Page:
Florence’s record floods receded Tuesday in parts of South Carolina, but the storm’s deluge left behind a stew of new dangers and challenges: displaced snakes, potentially deadly microbes in the muck and daunting financial questions about insurance and repairs.
Already, hospitals in the Pee Dee and Grand Strand have seen a spike in snake and other animal bites, though no fatalities have been reported. Meanwhile, floodwaters have breached sewer plants and hog and poultry lagoons across the Carolinas, sending massive slugs of contaminated water toward the coast.
This water contains an alphabet soup of bacteria and viruses, health officials warn. Even when floodwaters are gone, microbes such as tetanus and E.coli can live for months in the mud. And, in severely damaged homes, mold spores have bloomed, presenting other health risks.
All this raises real dangers for thousands of storm-weary residents as they return to their mud-stained homes — people like Jerry Barczyk.
Barczyk was busy cleaning out his flooded garage Tuesday morning as floodwaters drained back into the area’s swamps and creeks.
He lives next to a putting green for the Aberdeen Country Club outside Longs, an unincorporated community in Horry County. His home and dozens of others around him were swamped by the overflowing Waccamaw River. Though the worst of the flooding was over, his backyard remained a pond of standing water.
Nearby, scores of dead fish rotted on the sidewalk and driveway, an eel baked in the heat of a neighbor’s yard, and buzzards and crows circled overhead.
Barczyk now worries about mold. “I just went and bought three gallons of bleach,” he said. “They say anything the water touches is contaminated.”
'As if in combat'
Florence came ashore the morning of Sept. 14, dumping at least 11 trillion gallons of water on the Carolinas. Floodwaters coursed through the region, swamping 32 lagoons of animal feces, killing at least 3.4 million chickens and 5,500 hogs in North Carolina alone. Massive volumes of this waste-laden water then crossed the South Carolina border on its way to the sea.
Despite the gunk flowing in our waterways, the state Department of Health and Environmental Control has no plans to test Florence’s floodwaters for bacteria.
That's because the agency assumes it will be contaminated, said Tommy Crosby, DHEC spokesman.
But Will Hendrick of the Waterkeeper Alliance, a national organization that supports local waterkeepers, said the public deserves more precise information about the risks they face as they rebuild their lives.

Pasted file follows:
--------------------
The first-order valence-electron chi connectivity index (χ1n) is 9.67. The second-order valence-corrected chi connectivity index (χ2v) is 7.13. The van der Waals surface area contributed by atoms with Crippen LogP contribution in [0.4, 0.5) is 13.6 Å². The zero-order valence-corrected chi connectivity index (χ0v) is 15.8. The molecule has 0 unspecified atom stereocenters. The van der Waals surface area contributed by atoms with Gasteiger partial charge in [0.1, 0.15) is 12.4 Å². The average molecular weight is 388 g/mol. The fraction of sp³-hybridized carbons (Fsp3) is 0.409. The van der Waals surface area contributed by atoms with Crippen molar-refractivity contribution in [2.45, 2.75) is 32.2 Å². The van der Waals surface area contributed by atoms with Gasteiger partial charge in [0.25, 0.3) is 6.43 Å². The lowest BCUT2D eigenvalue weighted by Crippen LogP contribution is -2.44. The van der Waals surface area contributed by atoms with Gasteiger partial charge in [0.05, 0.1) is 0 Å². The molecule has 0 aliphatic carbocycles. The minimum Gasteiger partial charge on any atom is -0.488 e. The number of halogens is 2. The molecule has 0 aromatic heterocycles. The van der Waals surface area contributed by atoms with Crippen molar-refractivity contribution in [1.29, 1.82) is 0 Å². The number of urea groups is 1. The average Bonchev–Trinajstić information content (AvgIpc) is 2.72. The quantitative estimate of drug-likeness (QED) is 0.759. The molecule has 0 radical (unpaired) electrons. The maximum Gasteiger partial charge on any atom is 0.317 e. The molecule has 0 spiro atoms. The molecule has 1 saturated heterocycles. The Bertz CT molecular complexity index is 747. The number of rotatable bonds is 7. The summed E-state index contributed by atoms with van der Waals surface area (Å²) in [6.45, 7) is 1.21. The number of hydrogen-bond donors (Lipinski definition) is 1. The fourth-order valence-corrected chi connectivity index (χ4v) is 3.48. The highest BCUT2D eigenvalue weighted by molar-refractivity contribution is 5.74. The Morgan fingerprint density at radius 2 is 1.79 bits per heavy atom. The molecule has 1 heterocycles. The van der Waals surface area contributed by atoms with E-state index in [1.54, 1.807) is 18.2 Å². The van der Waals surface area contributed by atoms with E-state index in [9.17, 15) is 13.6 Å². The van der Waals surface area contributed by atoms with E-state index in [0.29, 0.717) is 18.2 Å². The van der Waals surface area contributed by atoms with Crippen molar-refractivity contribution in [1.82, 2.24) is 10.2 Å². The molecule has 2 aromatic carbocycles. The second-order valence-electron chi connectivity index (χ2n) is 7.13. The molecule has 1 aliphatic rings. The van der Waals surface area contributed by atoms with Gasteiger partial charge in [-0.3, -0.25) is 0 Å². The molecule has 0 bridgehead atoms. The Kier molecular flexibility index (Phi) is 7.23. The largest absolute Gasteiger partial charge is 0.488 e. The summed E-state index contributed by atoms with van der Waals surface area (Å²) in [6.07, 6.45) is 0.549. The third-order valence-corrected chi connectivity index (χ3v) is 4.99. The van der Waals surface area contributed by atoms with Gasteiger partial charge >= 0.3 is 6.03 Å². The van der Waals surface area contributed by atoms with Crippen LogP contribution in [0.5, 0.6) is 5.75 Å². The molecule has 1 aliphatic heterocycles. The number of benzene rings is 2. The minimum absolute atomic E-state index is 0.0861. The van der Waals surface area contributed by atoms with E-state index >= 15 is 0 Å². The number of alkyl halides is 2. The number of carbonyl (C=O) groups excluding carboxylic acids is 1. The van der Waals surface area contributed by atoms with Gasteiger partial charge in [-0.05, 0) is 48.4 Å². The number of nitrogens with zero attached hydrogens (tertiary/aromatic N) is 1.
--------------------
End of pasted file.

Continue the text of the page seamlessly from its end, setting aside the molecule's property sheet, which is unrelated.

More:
The group plans to test floodwaters themselves and do tests to determine whether contamination came from human sources or animal farms.
"Large volumes of waste are stored right there in the floodplain," Hendrick said. "The result is a cost that's passed on to the public when it floods."
There’s no dispute that floodwaters carry health risks. After Hurricane Harvey swamped Houston in 2017, researchers sampled sediments in streets and inside homes. They found high levels of E. coli, a bacteria associated with human and animal waste. The highest levels were inside flooded homes, not outside, researchers found.
Two months passed before bacteria levels returned to normal. At the same time, hospitals in Houston saw increases in gastrointestinal and other infections, including the death of a 77-year-old woman who died of a flesh-eating bacteria after she fell in a flooded home.
“The first rule of thumb is to let the water go down,” said Michael Schmidt, a professor of microbiology and immunology at the Medical University of South Carolina.
Standing water likely will have high levels of bacteria, debris and snakes, he said. When large numbers of animals die, “then you end up with all the consequences of dead carcasses — pathogens from rotting flesh.” Open cuts are invitations for infections. “And as you’re sloshing through the water, you’re actually inhaling and ingesting it. Assume the worst.”
After the water recedes, people often focus on getting rid of the mud. “Then you always have to worry about flesh eaters,” he said, referring to virulent microbes that can turn an ordinary cut into a festering wound. Tetanus and microbes that cause gangrene also are in soils. “And when they get a foothold, they grow like crazy.”
Signs of a potentially dangerous infection include an area around a wound that looks puffy or dark. “That needs to be treated immediately.” Schmidt's advice to residents and other cleanup workers: “Go in almost as if you’re in combat.” Wear waders, long-sleeve shirts and pants to protect your skin from cuts. Don’t walk through mud and standing water in flip flops. Instead of thin surgical gloves, wear heavy dishwashing gloves — they hold up better.